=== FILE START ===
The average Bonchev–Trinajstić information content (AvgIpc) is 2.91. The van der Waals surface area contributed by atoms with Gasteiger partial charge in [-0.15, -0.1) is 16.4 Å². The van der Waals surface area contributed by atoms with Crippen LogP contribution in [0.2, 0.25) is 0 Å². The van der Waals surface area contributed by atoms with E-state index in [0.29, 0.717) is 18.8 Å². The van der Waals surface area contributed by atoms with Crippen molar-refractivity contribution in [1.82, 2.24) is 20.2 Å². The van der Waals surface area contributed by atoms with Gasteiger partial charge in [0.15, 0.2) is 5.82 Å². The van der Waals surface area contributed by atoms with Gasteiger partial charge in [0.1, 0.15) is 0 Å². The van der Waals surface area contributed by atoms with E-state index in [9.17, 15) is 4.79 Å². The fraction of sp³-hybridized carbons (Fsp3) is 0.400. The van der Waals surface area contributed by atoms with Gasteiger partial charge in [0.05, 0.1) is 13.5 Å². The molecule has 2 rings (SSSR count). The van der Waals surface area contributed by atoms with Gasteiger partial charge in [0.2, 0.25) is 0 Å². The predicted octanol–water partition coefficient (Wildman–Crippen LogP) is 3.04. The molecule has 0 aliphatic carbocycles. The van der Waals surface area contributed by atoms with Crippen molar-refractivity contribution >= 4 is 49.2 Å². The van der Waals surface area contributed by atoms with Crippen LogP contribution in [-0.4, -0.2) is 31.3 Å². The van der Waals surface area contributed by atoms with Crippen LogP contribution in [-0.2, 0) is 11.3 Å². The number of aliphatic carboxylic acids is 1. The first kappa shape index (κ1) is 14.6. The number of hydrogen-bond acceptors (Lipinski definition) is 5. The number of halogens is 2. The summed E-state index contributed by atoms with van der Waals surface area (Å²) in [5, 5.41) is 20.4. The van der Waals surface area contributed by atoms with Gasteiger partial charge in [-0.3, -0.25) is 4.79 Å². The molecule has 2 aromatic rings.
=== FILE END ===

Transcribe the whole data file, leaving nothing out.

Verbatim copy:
The average Bonchev–Trinajstić information content (AvgIpc) is 2.91. The van der Waals surface area contributed by atoms with Gasteiger partial charge in [-0.15, -0.1) is 16.4 Å². The van der Waals surface area contributed by atoms with Crippen LogP contribution in [0.2, 0.25) is 0 Å². The van der Waals surface area contributed by atoms with E-state index in [0.29, 0.717) is 18.8 Å². The van der Waals surface area contributed by atoms with Crippen molar-refractivity contribution in [1.82, 2.24) is 20.2 Å². The van der Waals surface area contributed by atoms with Gasteiger partial charge in [0.15, 0.2) is 5.82 Å². The van der Waals surface area contributed by atoms with Gasteiger partial charge in [0.1, 0.15) is 0 Å². The van der Waals surface area contributed by atoms with E-state index in [9.17, 15) is 4.79 Å². The fraction of sp³-hybridized carbons (Fsp3) is 0.400. The van der Waals surface area contributed by atoms with Gasteiger partial charge in [0.05, 0.1) is 13.5 Å². The molecule has 2 rings (SSSR count). The van der Waals surface area contributed by atoms with Gasteiger partial charge in [0.2, 0.25) is 0 Å². The predicted octanol–water partition coefficient (Wildman–Crippen LogP) is 3.04. The molecule has 0 aliphatic carbocycles. The van der Waals surface area contributed by atoms with Crippen molar-refractivity contribution >= 4 is 49.2 Å². The van der Waals surface area contributed by atoms with Crippen LogP contribution in [-0.4, -0.2) is 31.3 Å². The van der Waals surface area contributed by atoms with Crippen LogP contribution in [-0.2, 0) is 11.3 Å². The number of aliphatic carboxylic acids is 1. The first kappa shape index (κ1) is 14.6. The number of hydrogen-bond acceptors (Lipinski definition) is 5. The number of halogens is 2. The summed E-state index contributed by atoms with van der Waals surface area (Å²) in [5, 5.41) is 20.4. The van der Waals surface area contributed by atoms with Gasteiger partial charge in [-0.3, -0.25) is 4.79 Å². The molecule has 2 aromatic rings.